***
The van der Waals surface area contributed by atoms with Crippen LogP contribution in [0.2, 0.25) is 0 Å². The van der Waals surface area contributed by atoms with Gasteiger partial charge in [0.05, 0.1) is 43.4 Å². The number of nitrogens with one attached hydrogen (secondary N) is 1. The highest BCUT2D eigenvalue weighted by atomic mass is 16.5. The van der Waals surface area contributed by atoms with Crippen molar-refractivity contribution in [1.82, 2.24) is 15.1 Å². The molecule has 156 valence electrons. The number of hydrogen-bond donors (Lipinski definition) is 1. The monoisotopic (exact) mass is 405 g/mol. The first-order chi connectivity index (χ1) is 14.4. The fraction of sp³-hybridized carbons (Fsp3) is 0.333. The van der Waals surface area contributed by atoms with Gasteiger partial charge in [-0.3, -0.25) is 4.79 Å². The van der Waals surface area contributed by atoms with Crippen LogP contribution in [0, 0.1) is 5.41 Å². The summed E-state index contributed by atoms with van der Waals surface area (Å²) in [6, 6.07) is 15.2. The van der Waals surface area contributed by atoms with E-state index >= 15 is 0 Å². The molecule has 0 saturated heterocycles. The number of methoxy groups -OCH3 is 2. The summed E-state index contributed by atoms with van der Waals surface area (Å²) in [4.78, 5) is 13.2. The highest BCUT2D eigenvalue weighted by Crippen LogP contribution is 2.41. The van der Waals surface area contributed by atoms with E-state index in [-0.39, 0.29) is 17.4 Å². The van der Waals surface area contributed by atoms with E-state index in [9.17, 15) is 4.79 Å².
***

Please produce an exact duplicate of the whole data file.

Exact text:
The van der Waals surface area contributed by atoms with Crippen LogP contribution in [0.2, 0.25) is 0 Å². The van der Waals surface area contributed by atoms with Gasteiger partial charge in [0.05, 0.1) is 43.4 Å². The number of nitrogens with one attached hydrogen (secondary N) is 1. The highest BCUT2D eigenvalue weighted by atomic mass is 16.5. The van der Waals surface area contributed by atoms with Crippen molar-refractivity contribution in [1.82, 2.24) is 15.1 Å². The molecule has 156 valence electrons. The number of hydrogen-bond donors (Lipinski definition) is 1. The monoisotopic (exact) mass is 405 g/mol. The first-order chi connectivity index (χ1) is 14.4. The fraction of sp³-hybridized carbons (Fsp3) is 0.333. The van der Waals surface area contributed by atoms with Gasteiger partial charge in [-0.3, -0.25) is 4.79 Å². The van der Waals surface area contributed by atoms with Crippen LogP contribution in [0, 0.1) is 5.41 Å². The summed E-state index contributed by atoms with van der Waals surface area (Å²) in [6, 6.07) is 15.2. The van der Waals surface area contributed by atoms with E-state index >= 15 is 0 Å². The molecule has 0 saturated heterocycles. The number of methoxy groups -OCH3 is 2. The summed E-state index contributed by atoms with van der Waals surface area (Å²) in [4.78, 5) is 13.2. The highest BCUT2D eigenvalue weighted by Crippen LogP contribution is 2.41. The van der Waals surface area contributed by atoms with E-state index in [-0.39, 0.29) is 17.4 Å². The van der Waals surface area contributed by atoms with E-state index in [9.17, 15) is 4.79 Å².